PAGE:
Category Archives: Life

If it’s not about classical music, ballet or the violin, you’ll find it here.

Nordstrom, Jo Malone & gifting kindness

The funny thing is that by the time I called Nordstrom lost & found, I’d made peace with the fact that someone else had requisitioned my $142.00 purchase of Jo Malone perfume. I’d visualized them spraying it on, sighing in satisfaction at the delicate English Pear and Freesia, or the zesty, invigorating Grapefruit, or the brand-new-to-me Nutmeg and Ginger cologne. When the customer service person in Lost and Found asked me to describe the product I’d lost, four days earlier, I hardly felt like going there anymore.

But let’s back up. Here‘s the story as I relayed it on Facebook the day before my last-ditch-effort phone call.

The stoned sense of exhaustion you feel after the sixth day of a road trip, 900 miles covered, friends, family, and one particularly unwell, beloved sister visited. The pleasure you get at spying a big mall when you have an hour to spare and want to do something special for yourself, because the next day, you have to do that 900 mile drive in reverse. The delight at seeing a Jo Malone counter at Nordstrom, because you’ve adored the sample of grapefruit cologne you just ran out of, and having a favorite cologne handy on a long drive at the end of a tiring trip is just perfect.

Adorably nice clerk named Christina + sampling a few new scents you’d never tried before = two bottles of perfume purchased to the tune of $142, which garnered you a complimentary Jo Malone gift bag (including a trio of three more scents – score!). Happy dance all the way out of the door.

The challenge of too much shopping mall stimulus 30 mn later and the relief of returning to a quiet car. The horror of realizing that the hand clutching the Jo Malone bag is empty. Racking fogged brain produces no clues. Retracing steps for the next 30 minutes to no avail. Bag is gone. Stupid, fogged, tired me, now minus my new treasure.

The child’s tears that arise when I return to the Jo Malone counter empty-handed, and see the puzzled, concerned look on Christina’s smiling face, which turns into pure compassion when I explain in a wobbly voice. I tell her I’m ready to just buy another bottle, to take the edge off a 900 mile fume and self-castigation punishment the next day.

“No, no,” she said. “We don’t want you spending more money today. Let me assemble you something.  That way you’ll have something to hold you over until you get your original bag back.”

“It might not happen,” I sniffed, the tears still, annoyingly, a steady leak. “It probably won’t.”

“There are good people out there,” she said.

“There’s both kinds,” I said, all pessimist and defeat.

Christina gave me a reassuring smile. “I have a good feeling about this,” she said, and set off to do what she could do for me right then.

The deep, deep appreciation for people in the world like her, who manage to find a silver lining for your cloud. She gave me another beribboned Jo Malone bag, with a second complimentary gift (free with a purchase over $130, so she told me “easy to give you another one!”) and two generous, oversized sample bottles of what I’d bought and lost.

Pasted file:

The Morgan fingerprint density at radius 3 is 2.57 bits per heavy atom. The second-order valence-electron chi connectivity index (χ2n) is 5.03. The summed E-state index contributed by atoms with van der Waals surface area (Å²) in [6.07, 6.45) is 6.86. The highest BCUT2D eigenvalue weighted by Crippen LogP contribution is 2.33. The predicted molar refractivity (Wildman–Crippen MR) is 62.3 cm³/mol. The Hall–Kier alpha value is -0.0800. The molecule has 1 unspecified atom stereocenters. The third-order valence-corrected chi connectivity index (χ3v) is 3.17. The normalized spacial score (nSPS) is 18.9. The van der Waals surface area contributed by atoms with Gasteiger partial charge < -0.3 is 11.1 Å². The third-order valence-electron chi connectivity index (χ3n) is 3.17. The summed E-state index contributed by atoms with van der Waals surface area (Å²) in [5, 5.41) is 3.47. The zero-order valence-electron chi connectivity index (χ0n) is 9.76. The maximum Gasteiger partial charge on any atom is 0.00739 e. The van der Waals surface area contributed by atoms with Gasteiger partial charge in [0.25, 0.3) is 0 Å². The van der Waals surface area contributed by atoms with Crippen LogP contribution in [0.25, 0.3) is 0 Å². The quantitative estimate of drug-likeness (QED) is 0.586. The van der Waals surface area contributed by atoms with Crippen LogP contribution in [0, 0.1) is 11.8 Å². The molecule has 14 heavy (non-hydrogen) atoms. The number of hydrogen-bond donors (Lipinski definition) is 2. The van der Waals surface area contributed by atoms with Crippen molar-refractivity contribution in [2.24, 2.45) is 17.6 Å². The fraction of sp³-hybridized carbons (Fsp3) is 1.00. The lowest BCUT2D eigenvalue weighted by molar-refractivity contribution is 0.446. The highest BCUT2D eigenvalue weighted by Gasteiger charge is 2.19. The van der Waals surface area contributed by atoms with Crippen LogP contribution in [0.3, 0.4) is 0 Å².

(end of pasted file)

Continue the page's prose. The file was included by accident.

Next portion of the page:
In the end, back home, the reverse 900 miles traveled, and more accepting about my loss, calmness, amid a wry understanding that life is like this. Sometimes you lose and it just hurts. A bottle of perfume, a marriage, a house, a car, a life — you go through pain regardless of the loss’s size. When you’re tired and vulnerable, a small loss can feel huge. But, in return, life gifts you with surprises. Maybe the someone who’d found my unattended Jo Malone bag really, really needed it. They picked it up, took it home, and likely stared, agog at this unexpected bounty. Because that’s the flip side. My mistake had gifted someone $142 of lovely perfume, just as Christina, my lovely Nordstrom clerk, had gifted me with something I very much needed at that particular moment.

Kindness. Compassion. Price: immesurable.

And now you know what followed this aha, dear reader, that I myself didn’t while penning the above. That phone call to Nordstrom lost and found, a Hail Mary pass and catch combined.

I had indeed left the bag right there in Nordstrom (when?! where?!) and someone had turned it in. I waited, disbelieving, for the punch line, the “just kidding!” or “whoops, my mistake, wrong item, not yours!” from the customer service person speaking to me. None came. Instead, a cheery request for my mailing address, and would two-day shipping be okay? Free of charge, of course. A Nordstrom policy.

Nordstrom is a unique company, still family-run and owned since John W Nordstrom opened  his first shop, a shoe store, in 1901. This year marks the 20th year in a row Nordstrom has made the Fortune 100 “Best Companies to Work For” list —  just one of 12 firms to do so, and the only one in the fashion apparel segment. I’m not surprised; I’ve always noticed their quality customer service and you can almost feel it in the air, the culture of empowerment that they encourage among their employees. When I spoke with Christina over the phone, the day after my box arrived, sharing the good news, telling her what a difference her actions made that day, she agreed that Nordstrom is a great company. She shared that their new store manager told all the employees that one of his top goals was to keep employee turnover down. Think of it. What an affirming philosophy. What a nurturing work environment. I remember Christina’s comments the day of my loss, her “Oh, we don’t want you buying anything more today. Let me, instead, give you a gift.”

Is that the coolest thing or what?

I told Christina that her kindness to me that day had been one of the most unforgettable gifts I’d received. Even superseding the return of the perfume and gift bag, back to me via mail. Her sympathy and compassion in my time of tearful vulnerability had been everything.

“Oh, you just made my day,” she said, and my own heart swelled, all over again.

What a wonderful gift, kindness. It’s something we can give away free, to boot. It doesn’t require planning or analysis or foresight. It’s just doing the right thing at the right time for the right person.